Electrical Stimulation for Hemiplegic Shoulder Pain
Principal Investigator: J Chae
Affiliation: Case Western Reserve University
Abstract: Post-stroke shoulder pain is a major rehabilitation problem affecting up to 60% of moderate to severely impaired stroke survivors.1 Post-stroke shoulder pain is associated with poor rehabilitation outcomes, including impaired activities of daily living2 and poor quality of life (QOL).3 Surface electrical stimulation (ES) of muscles surrounding the hemiparetic shoulder is the only intervention with evidence of efficacy from multiple randomized clinical trials (RCT).4-6 Despite the evidence for therapeutic benefit, the clinical implementation of surface ES for post-stroke shoulder pain has been difficult for several reasons. First, stimulation of cutaneous pain receptors cannot be avoided. While some stroke survivors are able to tolerate one or 2-hrs of daily surface ES therapy, many are not able to tolerate the required 6-hrs. Second, in order to minimize the stimulation-induced pain, ES is delivered at a relatively high frequency between 20 and 35 Hz, which can lead to more rapid onset of muscle fatigue.7 Third, due to stimulation-induced pain and muscle fatigue, an escalating stimulation schedule is needed. Finally, clinical skill or intensive patient training is required to reliably place electrodes on a daily basis and adjust stimulation parameters to provide optimal and tolerable treatment with minimal muscle fatigue. Accordingly, Baker and Parker, the authors of the first clinical trial of surface ES for post-stroke shoulder dysfunction, concluded "Until implanted electrode systems become available... long-term use of surface electrical stimulation can be managed by only a few patients... and their families."8(p1937) In order to address the limitations of surface ES, the investigative team pioneered the development of percutaneous intramuscular (IM) ES for the treatment of post-stroke shoulder pain.9-14 Since electrodes are implanted into motor points, skilled personnel and intense patient training are not needed to ensure proper placement of electrodes for each treatment session.10, 12, 15 IM ES is less painful and better tolerated then surface ES.13, 16 Therefore, IM ES can be delivered at a lower stimulation frequency, which is associated with reduced muscle fatigue.7 The reduced pain and fatigue of IM ES obviate the need for a cumbersome escalating stimulation schedule. Accordingly, the ES and muscle contraction are reliable and there is strong patient adherence to treatment regimen.14 The investigative team completed a RCT that demonstrated the efficacy of IM ES in reducing post-stroke shoulder pain in comparison to a sling.11, 14 Post-hoc analysis further identified time from stroke onset (<18-mo) as an important predictor of treatment success.9 The initial efficacy of IM ES has been demonstrated. However, prior to acceptance by the clinical community, additional gaps in the scientific and clinical knowledge need to be addressed. 1) To date, IM ES has only been compared to a sling. It has not been compared to "usual care." 2) The investigators'RCT showed improvements in pain related QOL based on Brief Pain Inventory (BPI) question 23;however, while this measure has been validated as a component of the BPI battery, it has not been validated as a measure of QOL. 3) The mechanism of action of IM ES in reducing shoulder pain has not been rigorously evaluated. In order to begin addressing these issues, the proposed study is designed as a comparative effectiveness single-blinded exploratory RCT. The primary objective is to estimate the relative effect sizes of pain reduction associated with IM ES and "usual care." Given the added costs and risks of a minimally invasive procedure, the superiority of IM ES over "usual care" needs to be demonstrated. We will use these estimates to design and power a larger effectiveness trial. The secondary objective is to evaluate the impact of pain reduction on quality of life. Demonstration of improvement in quality of life will validate the clinical relevance of the intervention. Finally, we will explore mechanisms. The elucidation of mechanisms will further guide the refinement of the interventions. We postulate that ES reduces shoulder pain by improving glenohumeral stability. Thus we will evaluate the relative effects of these treatments on 3-dimensional stiffness characteristics of the glenohumeral joint. We further postulate that ES improves glenohumeral stability by facilitating motor recovery. Thus we will evaluate the effects of these treatments on objective measures of poststroke motor recovery.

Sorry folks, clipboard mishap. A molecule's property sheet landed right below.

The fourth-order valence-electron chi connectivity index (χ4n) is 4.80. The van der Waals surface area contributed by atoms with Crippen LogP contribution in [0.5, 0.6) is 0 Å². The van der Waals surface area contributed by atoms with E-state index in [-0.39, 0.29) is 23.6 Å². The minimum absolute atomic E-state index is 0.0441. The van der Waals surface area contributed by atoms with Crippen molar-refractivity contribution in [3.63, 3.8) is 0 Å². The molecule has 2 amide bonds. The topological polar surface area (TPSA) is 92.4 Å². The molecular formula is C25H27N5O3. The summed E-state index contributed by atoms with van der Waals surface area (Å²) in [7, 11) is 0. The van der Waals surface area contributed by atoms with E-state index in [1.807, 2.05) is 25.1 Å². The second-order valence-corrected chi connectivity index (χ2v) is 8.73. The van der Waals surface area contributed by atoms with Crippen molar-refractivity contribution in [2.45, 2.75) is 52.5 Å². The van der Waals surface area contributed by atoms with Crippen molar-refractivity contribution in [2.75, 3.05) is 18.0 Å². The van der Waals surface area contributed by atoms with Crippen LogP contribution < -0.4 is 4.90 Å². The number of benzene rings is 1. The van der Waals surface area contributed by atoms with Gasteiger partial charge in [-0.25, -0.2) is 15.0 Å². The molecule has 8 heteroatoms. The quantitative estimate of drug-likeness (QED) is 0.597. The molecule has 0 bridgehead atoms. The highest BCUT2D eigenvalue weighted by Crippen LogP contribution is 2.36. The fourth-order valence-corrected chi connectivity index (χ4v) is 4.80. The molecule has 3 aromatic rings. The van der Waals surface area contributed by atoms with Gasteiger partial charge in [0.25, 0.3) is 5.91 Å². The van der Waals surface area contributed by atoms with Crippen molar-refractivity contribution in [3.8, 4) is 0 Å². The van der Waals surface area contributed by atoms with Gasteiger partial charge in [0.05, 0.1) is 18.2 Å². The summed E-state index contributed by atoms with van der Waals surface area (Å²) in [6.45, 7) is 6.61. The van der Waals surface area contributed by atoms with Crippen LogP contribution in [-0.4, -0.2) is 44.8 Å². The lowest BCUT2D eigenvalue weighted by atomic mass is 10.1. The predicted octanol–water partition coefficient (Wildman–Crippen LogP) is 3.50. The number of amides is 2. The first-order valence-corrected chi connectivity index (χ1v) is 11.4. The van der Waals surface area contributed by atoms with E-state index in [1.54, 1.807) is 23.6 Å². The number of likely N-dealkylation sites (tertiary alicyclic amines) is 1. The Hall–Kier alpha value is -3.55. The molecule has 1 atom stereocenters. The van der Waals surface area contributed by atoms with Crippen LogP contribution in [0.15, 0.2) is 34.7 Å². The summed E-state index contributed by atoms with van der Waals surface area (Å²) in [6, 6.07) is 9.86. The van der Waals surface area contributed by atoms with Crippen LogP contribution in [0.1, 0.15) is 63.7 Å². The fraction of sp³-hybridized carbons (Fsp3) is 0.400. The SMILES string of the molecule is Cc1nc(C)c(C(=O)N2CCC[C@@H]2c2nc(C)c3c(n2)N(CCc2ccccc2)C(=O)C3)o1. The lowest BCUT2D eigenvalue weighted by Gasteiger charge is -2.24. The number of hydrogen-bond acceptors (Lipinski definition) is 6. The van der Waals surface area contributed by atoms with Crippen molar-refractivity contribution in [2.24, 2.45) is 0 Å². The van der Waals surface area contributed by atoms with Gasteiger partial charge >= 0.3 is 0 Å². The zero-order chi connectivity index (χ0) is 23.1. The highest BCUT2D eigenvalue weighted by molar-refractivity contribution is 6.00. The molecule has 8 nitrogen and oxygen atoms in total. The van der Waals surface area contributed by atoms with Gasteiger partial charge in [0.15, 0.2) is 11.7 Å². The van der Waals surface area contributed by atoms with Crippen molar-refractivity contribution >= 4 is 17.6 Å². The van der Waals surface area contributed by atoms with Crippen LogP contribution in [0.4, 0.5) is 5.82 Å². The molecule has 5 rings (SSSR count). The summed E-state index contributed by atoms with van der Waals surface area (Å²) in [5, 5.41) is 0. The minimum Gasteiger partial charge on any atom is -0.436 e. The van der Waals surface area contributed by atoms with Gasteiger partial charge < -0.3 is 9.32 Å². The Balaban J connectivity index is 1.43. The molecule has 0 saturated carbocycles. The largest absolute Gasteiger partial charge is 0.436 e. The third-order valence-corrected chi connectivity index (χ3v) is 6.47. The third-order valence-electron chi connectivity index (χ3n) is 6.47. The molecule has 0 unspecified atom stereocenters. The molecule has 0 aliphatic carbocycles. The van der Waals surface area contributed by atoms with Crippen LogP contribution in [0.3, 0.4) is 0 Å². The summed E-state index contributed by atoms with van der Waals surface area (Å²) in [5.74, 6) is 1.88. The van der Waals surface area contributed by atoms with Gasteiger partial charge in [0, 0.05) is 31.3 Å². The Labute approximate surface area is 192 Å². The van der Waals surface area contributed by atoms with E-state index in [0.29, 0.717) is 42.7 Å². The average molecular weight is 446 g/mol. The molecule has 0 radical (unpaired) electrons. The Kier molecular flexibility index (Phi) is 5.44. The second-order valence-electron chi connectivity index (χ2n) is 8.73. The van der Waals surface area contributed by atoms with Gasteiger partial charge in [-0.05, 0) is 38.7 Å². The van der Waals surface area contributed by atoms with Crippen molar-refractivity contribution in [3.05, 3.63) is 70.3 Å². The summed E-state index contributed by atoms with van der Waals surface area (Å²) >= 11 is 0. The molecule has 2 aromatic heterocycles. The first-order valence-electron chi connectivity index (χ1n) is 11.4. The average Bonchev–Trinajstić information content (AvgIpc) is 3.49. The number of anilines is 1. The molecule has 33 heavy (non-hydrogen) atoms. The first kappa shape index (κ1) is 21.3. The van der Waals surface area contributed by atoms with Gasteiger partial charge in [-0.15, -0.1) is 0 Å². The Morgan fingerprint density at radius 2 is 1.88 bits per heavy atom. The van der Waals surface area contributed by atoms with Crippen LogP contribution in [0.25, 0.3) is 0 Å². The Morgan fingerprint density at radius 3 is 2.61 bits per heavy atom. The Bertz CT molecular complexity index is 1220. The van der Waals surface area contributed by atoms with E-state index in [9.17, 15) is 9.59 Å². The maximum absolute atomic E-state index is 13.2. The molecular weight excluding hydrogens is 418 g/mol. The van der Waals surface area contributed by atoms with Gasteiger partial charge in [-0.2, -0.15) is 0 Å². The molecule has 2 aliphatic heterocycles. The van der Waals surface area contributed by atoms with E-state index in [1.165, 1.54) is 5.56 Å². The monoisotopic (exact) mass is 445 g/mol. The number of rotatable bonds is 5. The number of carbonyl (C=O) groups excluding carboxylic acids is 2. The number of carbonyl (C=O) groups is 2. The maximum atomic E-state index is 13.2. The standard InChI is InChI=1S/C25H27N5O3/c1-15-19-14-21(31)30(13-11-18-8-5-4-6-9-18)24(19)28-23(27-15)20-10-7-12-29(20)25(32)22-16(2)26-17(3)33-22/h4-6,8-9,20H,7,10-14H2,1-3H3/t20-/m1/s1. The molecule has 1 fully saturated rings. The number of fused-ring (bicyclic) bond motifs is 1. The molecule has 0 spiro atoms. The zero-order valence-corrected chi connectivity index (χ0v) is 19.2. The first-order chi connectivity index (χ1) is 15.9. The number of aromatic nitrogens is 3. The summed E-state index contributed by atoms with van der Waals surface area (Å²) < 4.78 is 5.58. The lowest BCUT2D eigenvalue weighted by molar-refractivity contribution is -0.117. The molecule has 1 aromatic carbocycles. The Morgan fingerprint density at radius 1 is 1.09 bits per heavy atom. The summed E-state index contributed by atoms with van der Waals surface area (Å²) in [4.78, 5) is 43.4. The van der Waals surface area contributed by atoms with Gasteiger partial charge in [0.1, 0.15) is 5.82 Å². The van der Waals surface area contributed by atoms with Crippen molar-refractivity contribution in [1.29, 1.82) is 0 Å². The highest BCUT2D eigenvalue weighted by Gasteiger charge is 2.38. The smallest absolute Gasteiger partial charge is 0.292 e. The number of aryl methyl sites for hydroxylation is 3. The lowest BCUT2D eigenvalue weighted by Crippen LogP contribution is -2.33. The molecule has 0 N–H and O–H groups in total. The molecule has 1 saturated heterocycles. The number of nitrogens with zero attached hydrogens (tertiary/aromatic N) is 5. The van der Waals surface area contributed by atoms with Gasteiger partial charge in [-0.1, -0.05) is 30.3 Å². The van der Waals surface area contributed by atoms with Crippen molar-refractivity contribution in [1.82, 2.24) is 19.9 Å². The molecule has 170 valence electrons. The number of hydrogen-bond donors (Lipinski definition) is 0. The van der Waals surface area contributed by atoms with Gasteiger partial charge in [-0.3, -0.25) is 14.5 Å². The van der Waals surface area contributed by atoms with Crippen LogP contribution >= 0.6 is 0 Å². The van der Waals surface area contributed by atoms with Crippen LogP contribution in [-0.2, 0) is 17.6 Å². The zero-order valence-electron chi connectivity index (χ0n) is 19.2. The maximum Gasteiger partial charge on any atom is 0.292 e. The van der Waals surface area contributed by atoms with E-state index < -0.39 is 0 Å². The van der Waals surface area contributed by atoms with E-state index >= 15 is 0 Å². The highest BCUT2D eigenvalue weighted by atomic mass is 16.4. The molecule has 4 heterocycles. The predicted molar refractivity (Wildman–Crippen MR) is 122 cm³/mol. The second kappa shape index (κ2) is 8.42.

Funding Period: ----------------2009 - ---------------2011-
more information: NIH RePORT